Published Thursday, 15 November 2012
Several cash points across Belfast and Lisburn were targeted. (© Pacemaker)
Faults at ATMs in both cities are being connected to trapping devices allegedly used in an attempt to cheat unsuspecting customers, prosecutors revealed.
Details emerged as a man accused of tampering with machines and trying to steal cash sought permission to move to Spain to work.
Gabriel Popa is charged with 15 offences including criminal damage, possession of articles for use in fraud, attempted theft and having false identity documents.
The 28-year-old Romanian national, with an address at The Elms, Malone Road, Belfast, was detained with another man in Lisburn on 5 July.
He was allegedly carrying a screwdriver, scissors, cloned bank cards and a counterfeit Dutch identity card.
The court heard that following arrest he replied: "I'm on holiday." Prosecution barrister Fiona O'Kane said police who tracked the suspects using CCTV cameras discovered Halifax, Bank of Ireland and Northern Bank ATMs in the area were out of order.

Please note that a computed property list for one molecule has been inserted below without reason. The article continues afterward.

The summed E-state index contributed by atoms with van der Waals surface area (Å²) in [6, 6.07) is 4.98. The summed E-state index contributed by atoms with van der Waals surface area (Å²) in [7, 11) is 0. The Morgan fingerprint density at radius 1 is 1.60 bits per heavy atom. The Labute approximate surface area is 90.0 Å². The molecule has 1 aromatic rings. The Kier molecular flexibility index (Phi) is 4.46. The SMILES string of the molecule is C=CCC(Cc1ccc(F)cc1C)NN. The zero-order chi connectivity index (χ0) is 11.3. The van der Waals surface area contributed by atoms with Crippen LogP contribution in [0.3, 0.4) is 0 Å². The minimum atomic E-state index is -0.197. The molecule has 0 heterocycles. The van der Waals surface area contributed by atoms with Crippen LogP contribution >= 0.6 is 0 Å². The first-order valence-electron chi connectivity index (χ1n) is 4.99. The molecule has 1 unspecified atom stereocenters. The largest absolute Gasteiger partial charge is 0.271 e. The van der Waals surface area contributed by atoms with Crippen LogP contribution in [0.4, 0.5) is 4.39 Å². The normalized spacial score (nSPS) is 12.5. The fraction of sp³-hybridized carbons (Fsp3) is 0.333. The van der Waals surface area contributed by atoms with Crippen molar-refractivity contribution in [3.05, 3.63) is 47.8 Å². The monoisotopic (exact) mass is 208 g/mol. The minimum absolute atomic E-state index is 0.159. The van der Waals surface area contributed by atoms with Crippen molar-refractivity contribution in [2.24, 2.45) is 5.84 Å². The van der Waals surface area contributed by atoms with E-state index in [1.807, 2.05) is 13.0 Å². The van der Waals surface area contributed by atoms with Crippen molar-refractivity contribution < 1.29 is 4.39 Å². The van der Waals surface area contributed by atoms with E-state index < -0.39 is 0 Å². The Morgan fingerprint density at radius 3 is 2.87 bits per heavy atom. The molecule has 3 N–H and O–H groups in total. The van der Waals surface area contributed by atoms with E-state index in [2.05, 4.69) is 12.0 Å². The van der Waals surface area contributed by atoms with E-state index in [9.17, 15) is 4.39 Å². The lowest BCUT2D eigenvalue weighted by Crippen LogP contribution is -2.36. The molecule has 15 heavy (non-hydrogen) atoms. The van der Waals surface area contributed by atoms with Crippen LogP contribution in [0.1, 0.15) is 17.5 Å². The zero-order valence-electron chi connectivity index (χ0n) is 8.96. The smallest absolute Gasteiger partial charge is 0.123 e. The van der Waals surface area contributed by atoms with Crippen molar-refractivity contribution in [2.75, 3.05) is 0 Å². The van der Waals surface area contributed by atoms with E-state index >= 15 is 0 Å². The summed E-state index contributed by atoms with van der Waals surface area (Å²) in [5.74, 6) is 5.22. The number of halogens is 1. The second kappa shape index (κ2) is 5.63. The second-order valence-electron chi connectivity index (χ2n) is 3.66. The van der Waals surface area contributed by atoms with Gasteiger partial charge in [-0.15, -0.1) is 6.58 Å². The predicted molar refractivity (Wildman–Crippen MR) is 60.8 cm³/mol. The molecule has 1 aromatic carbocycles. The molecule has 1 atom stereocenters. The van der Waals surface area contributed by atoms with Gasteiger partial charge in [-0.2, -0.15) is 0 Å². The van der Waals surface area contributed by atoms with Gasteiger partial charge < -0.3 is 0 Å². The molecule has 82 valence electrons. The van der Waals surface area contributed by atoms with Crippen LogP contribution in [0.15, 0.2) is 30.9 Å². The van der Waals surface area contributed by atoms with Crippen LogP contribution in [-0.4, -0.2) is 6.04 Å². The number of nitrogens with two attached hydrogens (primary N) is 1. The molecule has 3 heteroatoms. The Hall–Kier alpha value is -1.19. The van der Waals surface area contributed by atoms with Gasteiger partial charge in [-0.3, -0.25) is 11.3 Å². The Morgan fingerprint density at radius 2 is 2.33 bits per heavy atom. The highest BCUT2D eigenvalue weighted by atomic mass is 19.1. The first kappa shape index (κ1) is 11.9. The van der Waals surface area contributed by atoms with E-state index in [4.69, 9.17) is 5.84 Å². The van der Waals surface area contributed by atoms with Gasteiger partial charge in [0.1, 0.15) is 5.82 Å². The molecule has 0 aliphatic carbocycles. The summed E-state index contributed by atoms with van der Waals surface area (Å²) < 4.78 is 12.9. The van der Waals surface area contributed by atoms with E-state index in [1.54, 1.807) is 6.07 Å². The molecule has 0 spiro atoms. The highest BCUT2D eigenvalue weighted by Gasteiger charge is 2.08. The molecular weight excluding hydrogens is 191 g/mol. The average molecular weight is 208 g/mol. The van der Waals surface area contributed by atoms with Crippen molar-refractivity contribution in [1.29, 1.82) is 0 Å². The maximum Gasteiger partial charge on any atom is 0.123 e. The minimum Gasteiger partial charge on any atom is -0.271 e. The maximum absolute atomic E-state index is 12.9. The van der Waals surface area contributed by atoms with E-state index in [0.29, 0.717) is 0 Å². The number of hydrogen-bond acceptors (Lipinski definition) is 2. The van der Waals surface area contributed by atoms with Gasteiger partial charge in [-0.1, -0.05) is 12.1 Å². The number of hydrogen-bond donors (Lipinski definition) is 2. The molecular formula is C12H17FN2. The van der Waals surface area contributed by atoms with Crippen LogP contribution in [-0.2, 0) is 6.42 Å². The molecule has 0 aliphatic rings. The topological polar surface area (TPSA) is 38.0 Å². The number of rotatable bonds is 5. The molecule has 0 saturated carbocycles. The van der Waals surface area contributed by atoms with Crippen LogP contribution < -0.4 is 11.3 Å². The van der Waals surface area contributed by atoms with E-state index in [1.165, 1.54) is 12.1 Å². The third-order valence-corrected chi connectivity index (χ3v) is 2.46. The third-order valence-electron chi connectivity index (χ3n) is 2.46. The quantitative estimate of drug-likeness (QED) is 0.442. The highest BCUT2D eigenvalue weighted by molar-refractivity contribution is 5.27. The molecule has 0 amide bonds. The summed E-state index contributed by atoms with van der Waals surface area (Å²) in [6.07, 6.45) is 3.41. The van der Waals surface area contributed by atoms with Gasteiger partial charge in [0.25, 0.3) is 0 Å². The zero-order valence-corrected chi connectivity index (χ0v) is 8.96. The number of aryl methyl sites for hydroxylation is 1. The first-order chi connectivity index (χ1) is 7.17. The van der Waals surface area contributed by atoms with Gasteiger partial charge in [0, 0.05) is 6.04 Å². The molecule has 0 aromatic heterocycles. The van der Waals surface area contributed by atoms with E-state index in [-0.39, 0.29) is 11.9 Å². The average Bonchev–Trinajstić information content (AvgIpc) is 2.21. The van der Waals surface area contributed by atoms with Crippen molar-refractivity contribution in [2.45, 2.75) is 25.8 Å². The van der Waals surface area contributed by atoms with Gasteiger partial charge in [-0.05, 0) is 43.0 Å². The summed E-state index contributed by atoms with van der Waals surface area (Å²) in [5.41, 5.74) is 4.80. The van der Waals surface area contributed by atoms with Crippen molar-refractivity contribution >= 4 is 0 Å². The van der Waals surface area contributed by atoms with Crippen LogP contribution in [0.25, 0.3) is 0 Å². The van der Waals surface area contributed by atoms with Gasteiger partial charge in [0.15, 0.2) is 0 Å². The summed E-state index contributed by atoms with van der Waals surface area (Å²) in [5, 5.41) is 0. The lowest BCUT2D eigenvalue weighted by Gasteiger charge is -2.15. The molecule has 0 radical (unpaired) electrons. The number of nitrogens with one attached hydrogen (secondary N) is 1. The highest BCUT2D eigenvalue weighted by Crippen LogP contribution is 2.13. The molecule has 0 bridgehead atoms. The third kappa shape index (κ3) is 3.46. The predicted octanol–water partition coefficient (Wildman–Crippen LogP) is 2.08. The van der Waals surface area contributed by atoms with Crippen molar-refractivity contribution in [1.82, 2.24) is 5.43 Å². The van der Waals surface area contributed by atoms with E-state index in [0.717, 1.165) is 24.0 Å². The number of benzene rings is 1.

She disclosed that traps were used at a total of six bank cash dispensers in Lisburn city centre.
Devices are put into machines immediately after use so that money is withheld from the next customer, the court was told.
Fraudsters can then seize the cash debited to the victim's account.Mrs O'Kane added: "Further enquiries revealed six Ulster Banks and a Santander branch in Belfast had been identified with similar faults on July 4."
A counterfeit card used at those machines before they went out of service was allegedly found on Popa. He has denied any involvement with the trap devices.
A laptop and card-reader was seized from the home of his co-accused.
This man claimed the reading device belonged to a Romanian national but refused to say anything more for fear of reprisals, the court was told.
Popa, who was previously granted bail, was seeking a variation to allow him to take a job offer in Malaga.
Defence counsel Jonathan Browne disputed prosecution claims that his client may not return if allowed to leave Northern Ireland. The barrister argued that Popa could have fled at any time since being released on bail.
He said the accused, who has degrees in management and sports studies, had previously worked in Spain after following his parents there on completion of his education.
However, the application was adjourned until guarantees can be obtained from the proposed employer.
Mr Justice Horner said he would be seeking a £15,000 cash deposit and daily assurances that Popa was still in Malaga working for him.